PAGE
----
JEFFERSON CITY — Missouri is relaxing its lifetime ban on providing food assistance to people convicted of felony drug offenses.
Legislation signed Friday by Gov. Jay Nixon will allow people with three or fewer drug felonies to receive aid through the Supplemental Nutrition Assistance Program, so long as they meet certain conditions.
To qualify for food stamps, they would have to prove their sobriety through urine testing and must complete, enroll in or be determined not to need a substance treatment abuse program approved through the Department of Mental Health.
A 1996 federal welfare law banned people convicted of felony drug offenses from receiving food stamps or cash welfare payments. But it allowed states to opt out of the ban.
Missouri was one of about 10 states that still maintained a permanent ban on food and welfare payments for all people convicted of drug felonies.
During legislative hearings, people with prior drug convictions testified that the food-stamp ban has made it harder for people to climb out of poverty. Some also questioned its fairness, noting that the ban did not apply to convicted murders or sex offenders who are released from prison.
State Sen. Kiki Curls, D-Kansas City, had been one of several lawmakers pushing to modify Missouri's ban.
"This is really important when these individuals are trying to re-establish themselves," Curls told colleagues when the legislation received a Senate committee hearing earlier this year. "Sometimes, food stamps help get folks over the edge."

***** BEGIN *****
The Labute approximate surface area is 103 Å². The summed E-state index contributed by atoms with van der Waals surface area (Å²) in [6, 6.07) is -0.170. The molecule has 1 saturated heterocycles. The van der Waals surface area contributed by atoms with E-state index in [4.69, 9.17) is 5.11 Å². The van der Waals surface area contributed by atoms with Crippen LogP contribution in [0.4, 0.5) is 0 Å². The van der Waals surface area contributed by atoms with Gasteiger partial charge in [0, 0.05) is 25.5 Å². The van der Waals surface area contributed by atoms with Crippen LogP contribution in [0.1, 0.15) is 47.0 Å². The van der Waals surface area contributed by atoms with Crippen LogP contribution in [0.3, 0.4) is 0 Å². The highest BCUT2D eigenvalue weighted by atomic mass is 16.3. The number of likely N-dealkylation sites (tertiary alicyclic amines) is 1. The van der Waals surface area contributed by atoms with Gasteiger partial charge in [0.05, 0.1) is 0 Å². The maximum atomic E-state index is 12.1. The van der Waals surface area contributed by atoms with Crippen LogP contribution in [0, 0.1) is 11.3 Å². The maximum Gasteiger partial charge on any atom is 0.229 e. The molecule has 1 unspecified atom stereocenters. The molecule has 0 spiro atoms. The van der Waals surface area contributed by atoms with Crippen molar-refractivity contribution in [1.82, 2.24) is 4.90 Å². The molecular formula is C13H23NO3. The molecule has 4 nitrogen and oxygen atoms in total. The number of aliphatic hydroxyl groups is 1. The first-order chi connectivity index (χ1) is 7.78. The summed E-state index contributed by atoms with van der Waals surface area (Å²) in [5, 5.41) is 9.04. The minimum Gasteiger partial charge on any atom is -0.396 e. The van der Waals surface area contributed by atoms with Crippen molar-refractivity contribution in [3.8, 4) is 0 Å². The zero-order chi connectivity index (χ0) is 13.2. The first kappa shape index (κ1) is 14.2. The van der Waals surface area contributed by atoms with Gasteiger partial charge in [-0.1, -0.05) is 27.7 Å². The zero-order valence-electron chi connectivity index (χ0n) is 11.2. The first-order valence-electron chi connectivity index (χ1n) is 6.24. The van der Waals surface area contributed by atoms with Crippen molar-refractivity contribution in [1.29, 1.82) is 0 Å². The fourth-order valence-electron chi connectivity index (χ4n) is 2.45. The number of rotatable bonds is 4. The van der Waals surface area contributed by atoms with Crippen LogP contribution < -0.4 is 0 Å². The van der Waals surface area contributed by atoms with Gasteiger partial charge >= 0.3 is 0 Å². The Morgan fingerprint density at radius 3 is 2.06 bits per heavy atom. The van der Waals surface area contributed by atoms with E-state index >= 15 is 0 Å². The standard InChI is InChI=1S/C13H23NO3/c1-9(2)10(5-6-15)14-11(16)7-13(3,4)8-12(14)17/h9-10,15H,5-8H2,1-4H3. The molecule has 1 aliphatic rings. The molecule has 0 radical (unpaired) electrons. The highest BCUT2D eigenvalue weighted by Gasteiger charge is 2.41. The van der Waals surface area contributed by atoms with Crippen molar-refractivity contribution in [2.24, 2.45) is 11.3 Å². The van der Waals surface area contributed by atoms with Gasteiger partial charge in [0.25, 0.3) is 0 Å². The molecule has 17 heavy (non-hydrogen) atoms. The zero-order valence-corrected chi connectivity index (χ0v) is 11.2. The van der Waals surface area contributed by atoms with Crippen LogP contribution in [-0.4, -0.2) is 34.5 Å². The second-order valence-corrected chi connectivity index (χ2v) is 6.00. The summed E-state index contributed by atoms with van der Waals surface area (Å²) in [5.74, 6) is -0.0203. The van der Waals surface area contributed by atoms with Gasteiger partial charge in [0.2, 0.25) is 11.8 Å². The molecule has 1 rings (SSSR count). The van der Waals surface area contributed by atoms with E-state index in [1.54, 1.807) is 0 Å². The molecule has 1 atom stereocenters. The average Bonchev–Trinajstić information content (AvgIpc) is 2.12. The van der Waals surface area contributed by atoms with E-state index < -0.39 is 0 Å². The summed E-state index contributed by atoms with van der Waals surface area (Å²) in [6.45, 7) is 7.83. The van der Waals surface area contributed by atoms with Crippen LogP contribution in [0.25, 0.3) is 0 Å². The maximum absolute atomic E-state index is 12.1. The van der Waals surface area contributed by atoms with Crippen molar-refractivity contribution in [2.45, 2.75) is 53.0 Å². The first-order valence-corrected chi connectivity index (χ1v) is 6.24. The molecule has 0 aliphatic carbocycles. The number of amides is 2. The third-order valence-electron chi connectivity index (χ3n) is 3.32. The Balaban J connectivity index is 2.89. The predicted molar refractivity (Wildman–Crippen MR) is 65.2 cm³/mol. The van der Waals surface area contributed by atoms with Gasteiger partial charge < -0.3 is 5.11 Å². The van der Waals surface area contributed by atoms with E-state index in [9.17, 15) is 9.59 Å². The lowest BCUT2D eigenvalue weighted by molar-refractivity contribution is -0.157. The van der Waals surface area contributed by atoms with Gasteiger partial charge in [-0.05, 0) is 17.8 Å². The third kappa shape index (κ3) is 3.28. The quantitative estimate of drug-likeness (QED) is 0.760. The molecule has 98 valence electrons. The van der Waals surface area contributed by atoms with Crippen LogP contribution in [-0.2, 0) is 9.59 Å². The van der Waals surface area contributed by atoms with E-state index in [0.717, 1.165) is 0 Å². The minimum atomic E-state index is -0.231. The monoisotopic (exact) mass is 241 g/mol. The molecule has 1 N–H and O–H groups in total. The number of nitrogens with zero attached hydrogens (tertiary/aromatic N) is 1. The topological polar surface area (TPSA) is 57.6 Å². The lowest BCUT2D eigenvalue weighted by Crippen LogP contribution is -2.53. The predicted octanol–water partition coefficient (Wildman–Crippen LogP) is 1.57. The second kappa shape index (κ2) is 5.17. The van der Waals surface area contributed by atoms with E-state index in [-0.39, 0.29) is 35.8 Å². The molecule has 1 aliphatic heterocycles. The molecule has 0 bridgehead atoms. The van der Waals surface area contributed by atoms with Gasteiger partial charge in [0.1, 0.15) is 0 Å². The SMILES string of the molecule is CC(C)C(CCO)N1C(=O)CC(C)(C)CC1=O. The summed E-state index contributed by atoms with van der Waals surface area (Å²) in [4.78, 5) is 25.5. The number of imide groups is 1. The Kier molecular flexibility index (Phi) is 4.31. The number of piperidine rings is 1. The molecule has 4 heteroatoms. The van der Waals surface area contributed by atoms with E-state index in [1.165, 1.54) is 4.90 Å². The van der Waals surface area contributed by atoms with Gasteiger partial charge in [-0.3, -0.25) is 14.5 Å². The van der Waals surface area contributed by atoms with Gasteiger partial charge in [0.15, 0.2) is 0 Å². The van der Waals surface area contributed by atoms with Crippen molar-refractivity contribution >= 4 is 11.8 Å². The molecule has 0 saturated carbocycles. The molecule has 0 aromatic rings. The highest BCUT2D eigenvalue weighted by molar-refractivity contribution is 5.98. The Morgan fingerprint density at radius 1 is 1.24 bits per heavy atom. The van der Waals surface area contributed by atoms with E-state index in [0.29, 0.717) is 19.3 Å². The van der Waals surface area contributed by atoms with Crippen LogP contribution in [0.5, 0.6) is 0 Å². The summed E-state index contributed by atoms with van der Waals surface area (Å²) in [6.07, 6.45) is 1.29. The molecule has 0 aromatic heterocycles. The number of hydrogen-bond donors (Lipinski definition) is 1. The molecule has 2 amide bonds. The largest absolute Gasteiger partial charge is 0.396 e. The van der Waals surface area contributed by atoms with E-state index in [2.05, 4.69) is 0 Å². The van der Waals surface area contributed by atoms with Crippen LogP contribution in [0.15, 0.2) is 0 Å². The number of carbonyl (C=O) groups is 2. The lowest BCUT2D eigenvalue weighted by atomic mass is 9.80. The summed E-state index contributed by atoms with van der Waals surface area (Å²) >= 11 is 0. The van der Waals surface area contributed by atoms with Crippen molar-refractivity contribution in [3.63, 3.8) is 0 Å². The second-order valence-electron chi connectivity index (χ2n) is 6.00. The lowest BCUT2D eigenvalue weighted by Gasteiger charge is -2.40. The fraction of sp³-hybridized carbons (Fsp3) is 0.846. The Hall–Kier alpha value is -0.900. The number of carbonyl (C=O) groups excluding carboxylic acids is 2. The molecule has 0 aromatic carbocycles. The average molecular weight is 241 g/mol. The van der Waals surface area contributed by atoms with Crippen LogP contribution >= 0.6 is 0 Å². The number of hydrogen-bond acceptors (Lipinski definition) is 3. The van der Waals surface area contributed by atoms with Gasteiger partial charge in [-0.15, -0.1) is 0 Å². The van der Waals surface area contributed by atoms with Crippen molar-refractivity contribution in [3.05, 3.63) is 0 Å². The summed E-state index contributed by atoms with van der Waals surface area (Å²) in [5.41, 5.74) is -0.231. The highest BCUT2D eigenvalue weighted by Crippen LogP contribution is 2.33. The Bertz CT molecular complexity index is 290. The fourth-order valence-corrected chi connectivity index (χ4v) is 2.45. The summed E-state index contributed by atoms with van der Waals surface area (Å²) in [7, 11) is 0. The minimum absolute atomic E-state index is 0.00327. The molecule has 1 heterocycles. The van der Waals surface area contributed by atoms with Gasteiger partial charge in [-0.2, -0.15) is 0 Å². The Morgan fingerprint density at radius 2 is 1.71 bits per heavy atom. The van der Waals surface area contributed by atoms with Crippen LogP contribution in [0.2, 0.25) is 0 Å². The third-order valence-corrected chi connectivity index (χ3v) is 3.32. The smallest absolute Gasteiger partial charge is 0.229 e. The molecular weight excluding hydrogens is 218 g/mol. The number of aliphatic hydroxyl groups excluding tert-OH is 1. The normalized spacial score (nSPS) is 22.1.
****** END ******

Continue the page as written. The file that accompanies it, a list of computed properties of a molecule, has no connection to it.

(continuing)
The legislation also allows the Department of Social Services to establish a pilot program to encourage people to use their government food benefits to buy fresh products at farmers' markets.
The bill includes several provisions intended to catch potential misuse of food and welfare payments. Electronic benefit payments would be temporarily suspended pending a state investigation any time a recipient does not make at least one electronic benefit transaction in Missouri during a 90-day period.
That provision comes after a state audit last year questioned the out-of-state use of welfare benefits through the Temporary Assistance for Needy Families program. The audit found 366 cases in which recipients used a total of $461,000 of benefits exclusively outside of Missouri for at least three months.
The legislation adds food stamps to an existing ban on using cash welfare payments to buy alcohol, tobacco products and lottery tickets or at casinos and strip clubs.